The S&P 500 Index set several new all-time highs in 2015, with the most recent one coming on May 21, 2015. Each new record high, especially for an extended bull market,  begs investors to ask if the stock market is at its peak and poised to move lower. No one wants to buy at a top, watch price declines unfold, and wait an extended period just to recoup losses. How likely is that scenario? What exactly is the risk of buying at the top when there is an all-time high? We attempt to answer these questions. “Buy low, sell high” is one of the most recognizable stock market sayings. Investing when markets are at all-time highs would seem to fly directly in the face of this saying, leading many investors to believe that investing at all-time highs is a sure way to lose money. But is this really the case? Buying at an all-time high, especially several years into a bull market, can be unnerving. But looking at the odds that anygiven all-time high is followed by another all-time high within a certain time period can be reassuring. Analysis of the S&P 500 Index indicates that from the date of any given all-time high, the index has historically hit another all-time high within one month 91% of the time. Extending this time frame to three months increases those odds to over 97%, and extending to one year the odds approach 99%. Based on those odds, you have a very good chance of seeing another all-time high pretty soon after you buy on one….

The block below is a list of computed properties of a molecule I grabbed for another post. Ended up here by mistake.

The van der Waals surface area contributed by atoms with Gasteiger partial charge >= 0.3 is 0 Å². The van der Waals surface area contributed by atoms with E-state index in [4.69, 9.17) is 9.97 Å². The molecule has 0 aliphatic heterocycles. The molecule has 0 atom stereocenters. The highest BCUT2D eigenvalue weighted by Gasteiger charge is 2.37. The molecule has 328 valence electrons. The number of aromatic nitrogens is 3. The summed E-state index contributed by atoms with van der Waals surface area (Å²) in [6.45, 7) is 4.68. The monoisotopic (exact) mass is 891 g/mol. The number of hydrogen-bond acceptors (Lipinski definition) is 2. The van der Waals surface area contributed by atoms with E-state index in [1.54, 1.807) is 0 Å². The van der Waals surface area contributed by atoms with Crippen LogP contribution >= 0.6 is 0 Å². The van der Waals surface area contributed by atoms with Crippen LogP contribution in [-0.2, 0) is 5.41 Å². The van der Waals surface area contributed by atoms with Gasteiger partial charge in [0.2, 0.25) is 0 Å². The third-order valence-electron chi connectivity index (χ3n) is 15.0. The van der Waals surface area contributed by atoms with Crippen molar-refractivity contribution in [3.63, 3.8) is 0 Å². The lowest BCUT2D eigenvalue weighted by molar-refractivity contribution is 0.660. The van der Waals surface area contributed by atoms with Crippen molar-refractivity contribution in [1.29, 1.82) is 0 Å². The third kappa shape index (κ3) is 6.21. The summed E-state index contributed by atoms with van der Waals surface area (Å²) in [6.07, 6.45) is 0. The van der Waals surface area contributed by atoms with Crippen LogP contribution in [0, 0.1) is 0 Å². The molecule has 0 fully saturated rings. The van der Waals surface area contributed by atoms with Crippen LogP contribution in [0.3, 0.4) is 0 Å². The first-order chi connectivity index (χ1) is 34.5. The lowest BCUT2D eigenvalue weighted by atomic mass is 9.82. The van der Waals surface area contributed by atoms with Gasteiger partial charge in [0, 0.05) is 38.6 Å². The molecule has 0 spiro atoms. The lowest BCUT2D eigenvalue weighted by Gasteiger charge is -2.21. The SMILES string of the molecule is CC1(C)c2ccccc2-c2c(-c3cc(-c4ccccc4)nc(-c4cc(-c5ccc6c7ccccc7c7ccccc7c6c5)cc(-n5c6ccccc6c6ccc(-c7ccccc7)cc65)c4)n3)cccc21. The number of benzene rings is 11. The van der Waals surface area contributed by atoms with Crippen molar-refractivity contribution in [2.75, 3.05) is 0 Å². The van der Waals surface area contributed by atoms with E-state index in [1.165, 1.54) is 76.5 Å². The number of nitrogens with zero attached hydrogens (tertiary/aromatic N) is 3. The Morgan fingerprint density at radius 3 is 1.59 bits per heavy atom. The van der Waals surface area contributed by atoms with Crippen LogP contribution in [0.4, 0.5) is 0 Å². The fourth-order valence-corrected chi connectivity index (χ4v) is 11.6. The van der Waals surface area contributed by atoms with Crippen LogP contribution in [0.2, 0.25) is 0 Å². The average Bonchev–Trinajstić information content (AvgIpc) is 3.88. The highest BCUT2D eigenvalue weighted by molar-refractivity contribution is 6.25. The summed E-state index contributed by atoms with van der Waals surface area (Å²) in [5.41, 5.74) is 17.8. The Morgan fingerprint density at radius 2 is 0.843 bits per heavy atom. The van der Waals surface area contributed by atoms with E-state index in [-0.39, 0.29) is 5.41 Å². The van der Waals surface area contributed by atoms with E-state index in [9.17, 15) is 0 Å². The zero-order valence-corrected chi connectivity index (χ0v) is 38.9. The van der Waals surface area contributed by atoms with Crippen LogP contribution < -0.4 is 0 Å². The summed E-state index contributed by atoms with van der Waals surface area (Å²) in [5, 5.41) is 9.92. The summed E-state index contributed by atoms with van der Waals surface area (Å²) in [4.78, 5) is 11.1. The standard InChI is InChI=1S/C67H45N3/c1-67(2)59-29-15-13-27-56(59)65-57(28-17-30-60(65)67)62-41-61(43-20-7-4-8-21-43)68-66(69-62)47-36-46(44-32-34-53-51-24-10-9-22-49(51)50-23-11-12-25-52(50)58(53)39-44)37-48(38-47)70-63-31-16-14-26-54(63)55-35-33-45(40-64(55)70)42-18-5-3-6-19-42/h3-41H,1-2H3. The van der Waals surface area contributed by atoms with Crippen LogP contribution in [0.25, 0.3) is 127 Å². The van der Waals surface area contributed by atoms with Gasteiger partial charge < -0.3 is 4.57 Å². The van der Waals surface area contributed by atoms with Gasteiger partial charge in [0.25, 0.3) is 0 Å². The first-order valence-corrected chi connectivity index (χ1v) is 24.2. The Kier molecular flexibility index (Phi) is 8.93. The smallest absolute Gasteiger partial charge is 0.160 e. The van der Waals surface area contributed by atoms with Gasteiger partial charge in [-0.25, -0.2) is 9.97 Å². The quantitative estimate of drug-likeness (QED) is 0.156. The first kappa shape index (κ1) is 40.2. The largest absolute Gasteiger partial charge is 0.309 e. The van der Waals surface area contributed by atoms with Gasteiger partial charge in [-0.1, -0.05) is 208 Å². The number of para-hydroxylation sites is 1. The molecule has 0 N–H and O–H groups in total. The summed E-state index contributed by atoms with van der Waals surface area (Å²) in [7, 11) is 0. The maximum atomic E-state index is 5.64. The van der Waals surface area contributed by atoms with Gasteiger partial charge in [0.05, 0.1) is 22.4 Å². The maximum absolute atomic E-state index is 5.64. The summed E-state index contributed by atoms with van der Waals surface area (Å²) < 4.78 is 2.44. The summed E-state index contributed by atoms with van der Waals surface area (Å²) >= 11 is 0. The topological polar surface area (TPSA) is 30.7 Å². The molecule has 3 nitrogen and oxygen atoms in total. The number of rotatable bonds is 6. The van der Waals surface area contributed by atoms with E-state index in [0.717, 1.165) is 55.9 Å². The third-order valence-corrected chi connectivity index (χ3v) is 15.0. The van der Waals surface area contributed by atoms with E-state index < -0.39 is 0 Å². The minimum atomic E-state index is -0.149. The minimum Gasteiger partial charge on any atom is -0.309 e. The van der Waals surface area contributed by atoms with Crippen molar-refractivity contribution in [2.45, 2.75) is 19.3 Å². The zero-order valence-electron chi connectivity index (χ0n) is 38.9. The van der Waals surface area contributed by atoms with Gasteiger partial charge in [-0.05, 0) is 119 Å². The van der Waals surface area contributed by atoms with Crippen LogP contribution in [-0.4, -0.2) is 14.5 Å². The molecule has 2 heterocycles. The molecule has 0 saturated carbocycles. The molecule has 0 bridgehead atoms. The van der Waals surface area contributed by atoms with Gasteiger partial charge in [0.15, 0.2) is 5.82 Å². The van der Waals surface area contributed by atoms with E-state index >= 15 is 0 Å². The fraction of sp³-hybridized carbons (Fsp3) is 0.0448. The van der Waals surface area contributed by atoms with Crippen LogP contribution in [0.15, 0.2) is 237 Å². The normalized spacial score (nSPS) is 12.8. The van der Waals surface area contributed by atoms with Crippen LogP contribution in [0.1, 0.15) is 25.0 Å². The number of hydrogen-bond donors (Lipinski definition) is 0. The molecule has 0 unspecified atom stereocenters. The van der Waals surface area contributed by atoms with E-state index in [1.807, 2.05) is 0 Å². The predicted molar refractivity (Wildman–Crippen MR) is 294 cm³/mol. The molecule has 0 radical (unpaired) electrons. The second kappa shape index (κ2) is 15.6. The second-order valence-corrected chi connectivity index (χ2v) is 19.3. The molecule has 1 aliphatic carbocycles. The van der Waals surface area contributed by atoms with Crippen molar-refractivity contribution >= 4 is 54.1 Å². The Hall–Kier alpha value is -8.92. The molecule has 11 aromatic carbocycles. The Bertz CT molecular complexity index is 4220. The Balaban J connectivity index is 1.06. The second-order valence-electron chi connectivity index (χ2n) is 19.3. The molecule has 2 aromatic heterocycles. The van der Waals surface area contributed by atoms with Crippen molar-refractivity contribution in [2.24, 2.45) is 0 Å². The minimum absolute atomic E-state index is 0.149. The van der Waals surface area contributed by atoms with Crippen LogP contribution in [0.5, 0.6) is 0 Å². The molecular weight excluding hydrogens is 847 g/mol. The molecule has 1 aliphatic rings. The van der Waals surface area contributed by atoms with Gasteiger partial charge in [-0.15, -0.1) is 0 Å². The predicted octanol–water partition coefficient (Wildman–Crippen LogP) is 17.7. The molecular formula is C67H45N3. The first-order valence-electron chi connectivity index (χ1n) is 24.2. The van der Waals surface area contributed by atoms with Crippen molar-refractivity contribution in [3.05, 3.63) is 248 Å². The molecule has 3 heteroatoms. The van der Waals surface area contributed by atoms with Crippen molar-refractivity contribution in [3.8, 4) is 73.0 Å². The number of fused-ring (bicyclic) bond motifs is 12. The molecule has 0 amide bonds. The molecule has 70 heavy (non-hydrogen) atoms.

Buying at Record Highs